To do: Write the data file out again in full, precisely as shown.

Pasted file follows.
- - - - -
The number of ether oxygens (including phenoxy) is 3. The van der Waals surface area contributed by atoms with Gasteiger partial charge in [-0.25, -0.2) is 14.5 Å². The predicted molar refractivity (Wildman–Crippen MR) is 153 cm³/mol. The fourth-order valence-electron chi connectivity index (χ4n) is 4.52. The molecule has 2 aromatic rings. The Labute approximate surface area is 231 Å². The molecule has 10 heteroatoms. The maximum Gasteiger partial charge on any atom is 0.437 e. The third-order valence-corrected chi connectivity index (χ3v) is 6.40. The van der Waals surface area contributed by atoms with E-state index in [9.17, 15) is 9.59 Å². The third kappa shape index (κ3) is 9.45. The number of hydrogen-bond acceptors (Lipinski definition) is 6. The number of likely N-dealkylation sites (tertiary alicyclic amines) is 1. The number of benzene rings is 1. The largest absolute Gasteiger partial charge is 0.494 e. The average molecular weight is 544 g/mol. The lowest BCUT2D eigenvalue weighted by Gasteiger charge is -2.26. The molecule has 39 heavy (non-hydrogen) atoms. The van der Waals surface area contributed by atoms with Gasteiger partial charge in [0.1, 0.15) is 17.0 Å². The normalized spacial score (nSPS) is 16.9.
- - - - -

The number of ether oxygens (including phenoxy) is 3. The van der Waals surface area contributed by atoms with Gasteiger partial charge in [-0.25, -0.2) is 14.5 Å². The predicted molar refractivity (Wildman–Crippen MR) is 153 cm³/mol. The fourth-order valence-electron chi connectivity index (χ4n) is 4.52. The molecule has 2 aromatic rings. The Labute approximate surface area is 231 Å². The molecule has 10 heteroatoms. The maximum Gasteiger partial charge on any atom is 0.437 e. The third-order valence-corrected chi connectivity index (χ3v) is 6.40. The van der Waals surface area contributed by atoms with E-state index in [9.17, 15) is 9.59 Å². The third kappa shape index (κ3) is 9.45. The number of hydrogen-bond acceptors (Lipinski definition) is 6. The number of likely N-dealkylation sites (tertiary alicyclic amines) is 1. The number of benzene rings is 1. The largest absolute Gasteiger partial charge is 0.494 e. The average molecular weight is 544 g/mol. The lowest BCUT2D eigenvalue weighted by Gasteiger charge is -2.26. The molecule has 39 heavy (non-hydrogen) atoms. The van der Waals surface area contributed by atoms with Gasteiger partial charge in [0.1, 0.15) is 17.0 Å². The normalized spacial score (nSPS) is 16.9.